Allison Norlian is a journalist and documentary filmmaker.
I’m incredibly biased because I’ve known you for years now—hi Allison!—and I’m thus delighted you’re taking on the challenge of your first scripted project.
You’ve been in journalism and documentary filmmaking previously. Why the leap to scripted? Was it more of a “let me try this and see if I like it,” or do you already have larger ambitions?
Since Sean, my husband, and I moved to L.A. in November 2018, I’ve been on a journey to live my passion and purpose. Previously, I thought I had been doing that as a journalist/television reporter, garnering Emmy nominations and awards. But still, I never quite felt completely fulfilled.
So when we moved here for Sean’s screenwriting career, I worked to find that complete fulfillment.
It began by co-founding BirdMine, my production company, in 2020. I co-founded it with my friend and fellow journalist, Kody Leibowitz, to focus specifically on documentaries. It felt like a natural extension of what we had been doing as television news reporters.
And while that’s been an incredible journey, there has still been this nagging feeling inside of me interested in more—interested in narrative film. Why? To be honest, I’m not quite sure. Maybe it’s living in Los Angeles, the movie and television capital of the world. Or the fact that my husband and all our friends are writers. Or maybe it’s realizing the power of narrative film and television.
I set out to become a journalist to amplify the voices of historically underrepresented communities, like the disabled community, and over the last few years since moving to L.A., I’ve realized the impact I could have by storytelling and using my voice on a larger scale.
That’s why I set out to write Thirteen.
And that short, Thirteen, which as of right now is in pre-production, is inspired by your sister, who has special needs. How much of her, yours, and your mother’s real-world experience did you carry over into the script? From a purely emotional level, what was that like? Adapting something so personal?
Thirteen is inspired by real life, but not identical. However, even the differences are an amalgamation of situations that happened to my family.
My mom was a single mother who worked two jobs to make ends meet while caring for me and my older sister Becky, who, as you said, is disabled. Growing up in this environment shaped me into the person I am today. It was often trying and challenging, and I watched my mother advocate for my sister and people with disabilities at every turn. And one of the critical moments that stuck out in my mind since childhood was when my mother decided to have a Bat Mitzvah for Becky.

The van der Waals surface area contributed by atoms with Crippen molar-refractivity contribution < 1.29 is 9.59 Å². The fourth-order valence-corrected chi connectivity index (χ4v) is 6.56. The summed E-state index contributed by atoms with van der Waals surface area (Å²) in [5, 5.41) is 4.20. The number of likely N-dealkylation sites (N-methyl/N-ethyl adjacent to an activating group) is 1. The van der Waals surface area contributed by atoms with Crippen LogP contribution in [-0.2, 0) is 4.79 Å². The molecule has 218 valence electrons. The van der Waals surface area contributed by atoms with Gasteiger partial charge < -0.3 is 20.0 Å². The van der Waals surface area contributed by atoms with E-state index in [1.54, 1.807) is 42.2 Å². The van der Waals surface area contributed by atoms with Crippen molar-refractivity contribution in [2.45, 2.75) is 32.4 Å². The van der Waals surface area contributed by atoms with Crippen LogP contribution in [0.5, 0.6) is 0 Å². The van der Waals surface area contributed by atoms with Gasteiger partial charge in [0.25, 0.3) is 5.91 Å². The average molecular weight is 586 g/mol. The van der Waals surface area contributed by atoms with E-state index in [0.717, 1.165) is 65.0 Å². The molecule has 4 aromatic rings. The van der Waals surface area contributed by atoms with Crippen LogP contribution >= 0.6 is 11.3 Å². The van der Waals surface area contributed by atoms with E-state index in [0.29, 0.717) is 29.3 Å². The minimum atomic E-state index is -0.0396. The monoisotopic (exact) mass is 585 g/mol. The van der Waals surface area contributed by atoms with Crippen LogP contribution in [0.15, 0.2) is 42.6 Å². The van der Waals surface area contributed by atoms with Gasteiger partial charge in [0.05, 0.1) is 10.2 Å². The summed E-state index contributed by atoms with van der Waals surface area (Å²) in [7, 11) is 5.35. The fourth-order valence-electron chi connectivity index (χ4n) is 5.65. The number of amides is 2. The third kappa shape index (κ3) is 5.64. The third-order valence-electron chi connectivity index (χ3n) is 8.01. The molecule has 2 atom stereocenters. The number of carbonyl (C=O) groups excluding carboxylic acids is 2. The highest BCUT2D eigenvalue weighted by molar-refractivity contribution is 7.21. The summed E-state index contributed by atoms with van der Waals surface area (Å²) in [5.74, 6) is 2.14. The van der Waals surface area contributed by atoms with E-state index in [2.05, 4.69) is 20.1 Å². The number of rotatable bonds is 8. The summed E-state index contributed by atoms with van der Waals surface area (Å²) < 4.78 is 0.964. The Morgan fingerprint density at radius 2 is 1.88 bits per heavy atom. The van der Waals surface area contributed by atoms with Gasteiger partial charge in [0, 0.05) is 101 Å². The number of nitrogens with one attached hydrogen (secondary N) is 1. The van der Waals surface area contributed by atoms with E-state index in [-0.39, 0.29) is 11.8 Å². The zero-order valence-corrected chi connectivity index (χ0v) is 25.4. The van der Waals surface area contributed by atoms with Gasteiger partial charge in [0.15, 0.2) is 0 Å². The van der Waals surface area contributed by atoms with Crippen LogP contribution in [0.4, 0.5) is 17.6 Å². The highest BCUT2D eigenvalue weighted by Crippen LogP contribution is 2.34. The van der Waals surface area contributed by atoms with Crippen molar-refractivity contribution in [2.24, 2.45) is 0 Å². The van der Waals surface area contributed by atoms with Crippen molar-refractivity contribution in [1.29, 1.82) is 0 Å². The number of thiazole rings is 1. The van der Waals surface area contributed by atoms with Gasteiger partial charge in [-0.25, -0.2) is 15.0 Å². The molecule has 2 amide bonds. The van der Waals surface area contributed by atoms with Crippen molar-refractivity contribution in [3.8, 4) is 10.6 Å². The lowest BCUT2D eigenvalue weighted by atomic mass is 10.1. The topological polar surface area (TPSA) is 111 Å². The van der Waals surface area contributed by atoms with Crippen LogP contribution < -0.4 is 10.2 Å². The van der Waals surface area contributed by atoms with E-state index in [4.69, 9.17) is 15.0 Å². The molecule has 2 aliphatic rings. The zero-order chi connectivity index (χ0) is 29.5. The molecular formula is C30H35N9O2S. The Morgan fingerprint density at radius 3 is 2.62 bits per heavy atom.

For those who don't know, a Bat Mitzvah is a "coming of age" ceremony in Judaism. Bat Mitzvahs are for girls, and Bar Mitzvahs are for boys, and to have one, a child must attend Hebrew school and study for nine months to a year before reciting their Torah portion in front of a congregation—something my sister couldn't do.
But my mom didn't care. She said my sister was also a child of G-d and deserved to have this celebration like everyone else.
There were naysayers about the situation, mainly because of how unconventional and untraditional the Bat Mitzvah would be. This was 26 years ago, and at that point, there had never been a Bat Mitzvah like this at our conservative synagogue.
Even so, my mom approached our rabbi, Rabbi Kahn, and he willingly and happily granted her request. He modified and officiated the Bat Mitzvah for my sister, calling it "the holiest Bat Mitzvah he'd ever been a part of."
I remember the intense emotionality of that day—there wasn't a dry eye in the room.
And that stuck with me. The fact that my mom advocated for our traditions to be modified and inclusive is something I'll never forget. It's also something I think about often—tradition and progression and what happens when the two meet.
And that's why I wanted to write Thirteen, because even though our rabbi was kind and accepting, I've heard horror stories from other parents of children with disabilities who had the same request as my mother but didn't receive the same outcome. Also, despite their willingness to accommodate Becky’s Bat Mitzvah, my family still faced issues as a non-traditional family in our very traditional synagogue, so the rabbi in my short film is based on those moments.